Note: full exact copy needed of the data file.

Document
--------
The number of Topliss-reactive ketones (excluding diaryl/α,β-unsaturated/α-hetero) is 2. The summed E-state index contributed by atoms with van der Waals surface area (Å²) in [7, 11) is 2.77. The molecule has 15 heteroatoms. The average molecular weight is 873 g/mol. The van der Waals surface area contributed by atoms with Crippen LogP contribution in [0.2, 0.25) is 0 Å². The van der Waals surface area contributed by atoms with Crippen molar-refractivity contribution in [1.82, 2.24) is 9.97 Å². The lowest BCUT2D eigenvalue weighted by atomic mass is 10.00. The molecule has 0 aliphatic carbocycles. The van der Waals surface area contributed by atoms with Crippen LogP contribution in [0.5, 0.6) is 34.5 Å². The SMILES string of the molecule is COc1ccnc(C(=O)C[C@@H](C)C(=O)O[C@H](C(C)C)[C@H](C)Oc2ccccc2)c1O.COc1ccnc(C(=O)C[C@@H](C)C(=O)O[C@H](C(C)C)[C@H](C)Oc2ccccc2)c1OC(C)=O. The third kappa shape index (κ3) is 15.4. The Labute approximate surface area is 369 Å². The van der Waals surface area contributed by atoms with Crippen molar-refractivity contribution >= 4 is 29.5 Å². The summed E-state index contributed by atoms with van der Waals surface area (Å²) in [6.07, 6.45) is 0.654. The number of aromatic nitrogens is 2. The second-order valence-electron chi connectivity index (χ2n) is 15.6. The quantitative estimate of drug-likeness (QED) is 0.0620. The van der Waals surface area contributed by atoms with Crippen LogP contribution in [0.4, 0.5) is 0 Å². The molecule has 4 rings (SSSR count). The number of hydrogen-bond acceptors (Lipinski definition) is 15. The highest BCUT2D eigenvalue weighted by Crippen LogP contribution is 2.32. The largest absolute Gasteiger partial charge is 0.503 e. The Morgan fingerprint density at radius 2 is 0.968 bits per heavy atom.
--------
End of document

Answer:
The number of Topliss-reactive ketones (excluding diaryl/α,β-unsaturated/α-hetero) is 2. The summed E-state index contributed by atoms with van der Waals surface area (Å²) in [7, 11) is 2.77. The molecule has 15 heteroatoms. The average molecular weight is 873 g/mol. The van der Waals surface area contributed by atoms with Crippen LogP contribution in [0.2, 0.25) is 0 Å². The van der Waals surface area contributed by atoms with Crippen molar-refractivity contribution in [1.82, 2.24) is 9.97 Å². The lowest BCUT2D eigenvalue weighted by atomic mass is 10.00. The molecule has 0 aliphatic carbocycles. The van der Waals surface area contributed by atoms with Crippen LogP contribution in [0.5, 0.6) is 34.5 Å². The SMILES string of the molecule is COc1ccnc(C(=O)C[C@@H](C)C(=O)O[C@H](C(C)C)[C@H](C)Oc2ccccc2)c1O.COc1ccnc(C(=O)C[C@@H](C)C(=O)O[C@H](C(C)C)[C@H](C)Oc2ccccc2)c1OC(C)=O. The third kappa shape index (κ3) is 15.4. The Labute approximate surface area is 369 Å². The van der Waals surface area contributed by atoms with Crippen molar-refractivity contribution >= 4 is 29.5 Å². The summed E-state index contributed by atoms with van der Waals surface area (Å²) in [6.07, 6.45) is 0.654. The number of aromatic nitrogens is 2. The second-order valence-electron chi connectivity index (χ2n) is 15.6. The quantitative estimate of drug-likeness (QED) is 0.0620. The van der Waals surface area contributed by atoms with Crippen LogP contribution in [0.4, 0.5) is 0 Å². The molecule has 4 rings (SSSR count). The number of hydrogen-bond acceptors (Lipinski definition) is 15. The highest BCUT2D eigenvalue weighted by Crippen LogP contribution is 2.32. The largest absolute Gasteiger partial charge is 0.503 e. The Morgan fingerprint density at radius 2 is 0.968 bits per heavy atom.